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New Spices for Your Spice Rack

New Spices for Your Spice Rack


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Kitchens are opening up to the world’s cuisines — we’re far beyond the days of dried basil and oregano, when bay leaves and curry powder were about as exotic as you got in the grocery store spice aisle. With a boost in ethnic diversity and an increased demand for exotic ingredients at home, more and more spices are becoming available, and boutique spice shops are popping up for those interested in sourcing the very best. Spices — and spice blends — are a great way to boost flavor in your cooking without adding fat or calories — finding a few great ones can add depth to everything from meat to veggies to beverages. Here are a dozen you may not be familiar with — all are worth getting to know a little better.

— julievr, Babble

Star Anise

Native to China and Vietnam, star anise is the fruit of an evergreen magnolia tree. It's stunningly beautiful — a hard star-shaped pod, it is often ground and used in spice blends like garam masala, Chinese five-spice powder, and chai. Try simmering whole star anise in tea or lemonade concentrate, or steep in cream before whipping it or making creme brûlée or ice cream. (Some info from Silk Road Spice Merchant)

Turmeric

Brilliant yellow turmeric is what gives rice dishes their lively color. A member of the ginger family, its rhizomes are boiled and then dried in hot ovens before being ground into a deep orange-yellow powder. Turmeric is delicious in rice dishes, with eggs, in curries and tagines, and even when making sweet butter pickles. (Some info from
Silk Road Spice Merchant)

Black Cardamom

Rough, smoky (a result of drying over open flame) black cardamom doesn't resemble its green counterpart; it's often used in spice blends like garam masala, and adds depth to braised meats in Chinese cuisine. (Source: Silk Road Spice Merchant)

Allspice Berries

Allspice is a familiar addition to gingerbread and other aromatic baked goods, but they're often unrecognized in dried berry form. Buy allspice berries and grind them yourself — or simmer whole in dishes like mulled cider (remove them before serving) — for the best flavor.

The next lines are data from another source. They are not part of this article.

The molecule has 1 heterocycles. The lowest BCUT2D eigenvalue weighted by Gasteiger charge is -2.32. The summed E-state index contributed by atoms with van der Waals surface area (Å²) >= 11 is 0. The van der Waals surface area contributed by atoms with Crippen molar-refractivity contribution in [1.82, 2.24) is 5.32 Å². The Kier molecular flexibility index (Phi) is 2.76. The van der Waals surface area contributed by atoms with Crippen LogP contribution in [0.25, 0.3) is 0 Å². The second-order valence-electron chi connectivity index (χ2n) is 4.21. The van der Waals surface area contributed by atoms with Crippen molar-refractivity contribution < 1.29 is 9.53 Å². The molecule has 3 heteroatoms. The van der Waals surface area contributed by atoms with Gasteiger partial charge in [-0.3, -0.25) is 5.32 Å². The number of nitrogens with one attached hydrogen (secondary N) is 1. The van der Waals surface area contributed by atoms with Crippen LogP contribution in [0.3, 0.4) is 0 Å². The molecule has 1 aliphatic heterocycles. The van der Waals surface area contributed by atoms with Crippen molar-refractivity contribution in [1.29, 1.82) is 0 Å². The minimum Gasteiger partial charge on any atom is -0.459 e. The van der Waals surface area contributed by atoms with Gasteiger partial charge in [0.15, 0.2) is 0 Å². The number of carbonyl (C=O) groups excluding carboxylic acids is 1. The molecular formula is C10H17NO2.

Ethiopian Berbere

This multipurpose Ethiopian/North African spice blend is available made with whole spices or ground into a fine powder; it might contain ginger, fenugreek, chiles, cumin, coriander, and cloves. Try it in stews, or as a dry rub for meats destined for the grill. (Source:
Silk Road Spice Merchant)

Click here for more New Spices for Your Spice Rack.

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For the Spice Rack That Has Everything

NIRMALA NARINE has her eye on your spice rack. "Spices are the soul of every cuisine," said Ms. Narine, 35, an entrepreneur in Long Island City, Queens. "And as sophisticated as we may have become, there is still plenty to learn."

Nirmala Narine grinds spices for the blends she sells through her Long Island City company.

Broadening the Palate Is Their Specialty (July 13, 2005)

What she would like home cooks to learn is that ground bush tomato, an Australian seasoning, adds richness to fish. That South African peri-peri, a chili blend, does wonders for scrambled eggs. And that ground lemon myrtle might send your herbes de Provence into early retirement.

Ms. Narine, who immigrated from Guyana with her family when she was 11, went to school in Queens, and graduated from John Jay College. "I was always involved in food," she said. Her instinct for business flowered early. "I remember growing habanero peppers when I was a kid, maybe I was 6, and selling them to buy shoes."

Her determination to bring unusual spices to the American market began a few years ago when she visited a spice plantation on Zanzibar, off the coast of Tanzania. Having worked in real estate, run a limousine company and owned a gift basket company, she was interested in a new challenge. She started Nirmala's Kitchen three years ago, importing unusual spices, blending them, and selling them to specialty stores and online.

Ms. Narine has a particular sensibility to the blending of spices. "You can't generalize about curries," she said, because the ones available in the Caribbean "are vastly different from the ones you find in various parts of India."

Her line includes six masala and curry blends from India, Bangladesh, Malaysia, Thailand and the West Indies, among others, each with a different keynote (cumin, chili or ginger). She has the spices roasted and ground, then blends them in her workshop and packs them in airtight metal tins.

She keeps green coconuts in the refrigerator in her office and a machete nearby, ready to whack off their tops, insert a straw and offer a visitor a refreshing thirst quencher. "I used to use this machete to kill chickens," she said.

She has traveled to Asia, South America, Africa and the Middle East to find new spices and the sources for them. In the fall she plans to add new seasonings like sumac, Aleppo pepper and Oman black limes. She is devoted to indigenous cuisines in countries like Peru, Australia and Tanzania.